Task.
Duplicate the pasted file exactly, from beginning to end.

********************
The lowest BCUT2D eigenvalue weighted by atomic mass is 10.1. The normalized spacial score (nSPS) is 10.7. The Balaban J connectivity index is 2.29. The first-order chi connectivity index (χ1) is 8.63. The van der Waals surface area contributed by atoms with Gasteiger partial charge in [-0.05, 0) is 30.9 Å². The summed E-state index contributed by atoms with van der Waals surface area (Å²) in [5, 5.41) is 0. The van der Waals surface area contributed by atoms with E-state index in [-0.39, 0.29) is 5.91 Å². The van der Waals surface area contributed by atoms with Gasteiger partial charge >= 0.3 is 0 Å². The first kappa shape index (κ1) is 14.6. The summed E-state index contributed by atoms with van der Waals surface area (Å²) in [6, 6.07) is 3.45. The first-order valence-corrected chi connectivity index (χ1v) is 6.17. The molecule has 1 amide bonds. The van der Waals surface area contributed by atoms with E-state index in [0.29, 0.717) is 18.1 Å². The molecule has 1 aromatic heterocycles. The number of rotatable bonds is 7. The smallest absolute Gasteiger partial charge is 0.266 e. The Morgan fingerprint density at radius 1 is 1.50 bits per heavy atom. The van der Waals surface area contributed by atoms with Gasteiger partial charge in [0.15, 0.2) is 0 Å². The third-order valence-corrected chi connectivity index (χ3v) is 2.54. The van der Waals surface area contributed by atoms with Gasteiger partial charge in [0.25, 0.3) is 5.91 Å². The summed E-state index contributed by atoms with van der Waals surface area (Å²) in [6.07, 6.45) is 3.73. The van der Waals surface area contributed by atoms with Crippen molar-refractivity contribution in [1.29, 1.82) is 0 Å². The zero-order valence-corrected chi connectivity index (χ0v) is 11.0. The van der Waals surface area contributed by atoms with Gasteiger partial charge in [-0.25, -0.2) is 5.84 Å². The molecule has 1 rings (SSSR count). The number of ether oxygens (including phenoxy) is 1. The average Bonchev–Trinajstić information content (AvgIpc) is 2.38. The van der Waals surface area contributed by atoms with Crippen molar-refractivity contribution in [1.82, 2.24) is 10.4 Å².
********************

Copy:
The lowest BCUT2D eigenvalue weighted by atomic mass is 10.1. The normalized spacial score (nSPS) is 10.7. The Balaban J connectivity index is 2.29. The first-order chi connectivity index (χ1) is 8.63. The van der Waals surface area contributed by atoms with Gasteiger partial charge in [-0.05, 0) is 30.9 Å². The summed E-state index contributed by atoms with van der Waals surface area (Å²) in [5, 5.41) is 0. The van der Waals surface area contributed by atoms with E-state index in [-0.39, 0.29) is 5.91 Å². The van der Waals surface area contributed by atoms with Gasteiger partial charge >= 0.3 is 0 Å². The first kappa shape index (κ1) is 14.6. The summed E-state index contributed by atoms with van der Waals surface area (Å²) in [6, 6.07) is 3.45. The first-order valence-corrected chi connectivity index (χ1v) is 6.17. The molecule has 1 amide bonds. The van der Waals surface area contributed by atoms with E-state index in [0.29, 0.717) is 18.1 Å². The molecule has 1 aromatic heterocycles. The number of rotatable bonds is 7. The smallest absolute Gasteiger partial charge is 0.266 e. The Morgan fingerprint density at radius 1 is 1.50 bits per heavy atom. The van der Waals surface area contributed by atoms with Gasteiger partial charge in [0.15, 0.2) is 0 Å². The third-order valence-corrected chi connectivity index (χ3v) is 2.54. The van der Waals surface area contributed by atoms with Gasteiger partial charge in [0.25, 0.3) is 5.91 Å². The summed E-state index contributed by atoms with van der Waals surface area (Å²) in [6.07, 6.45) is 3.73. The van der Waals surface area contributed by atoms with Crippen molar-refractivity contribution in [1.29, 1.82) is 0 Å². The zero-order valence-corrected chi connectivity index (χ0v) is 11.0. The van der Waals surface area contributed by atoms with Gasteiger partial charge in [-0.25, -0.2) is 5.84 Å². The molecule has 1 rings (SSSR count). The number of ether oxygens (including phenoxy) is 1. The average Bonchev–Trinajstić information content (AvgIpc) is 2.38. The van der Waals surface area contributed by atoms with Crippen molar-refractivity contribution in [1.82, 2.24) is 10.4 Å².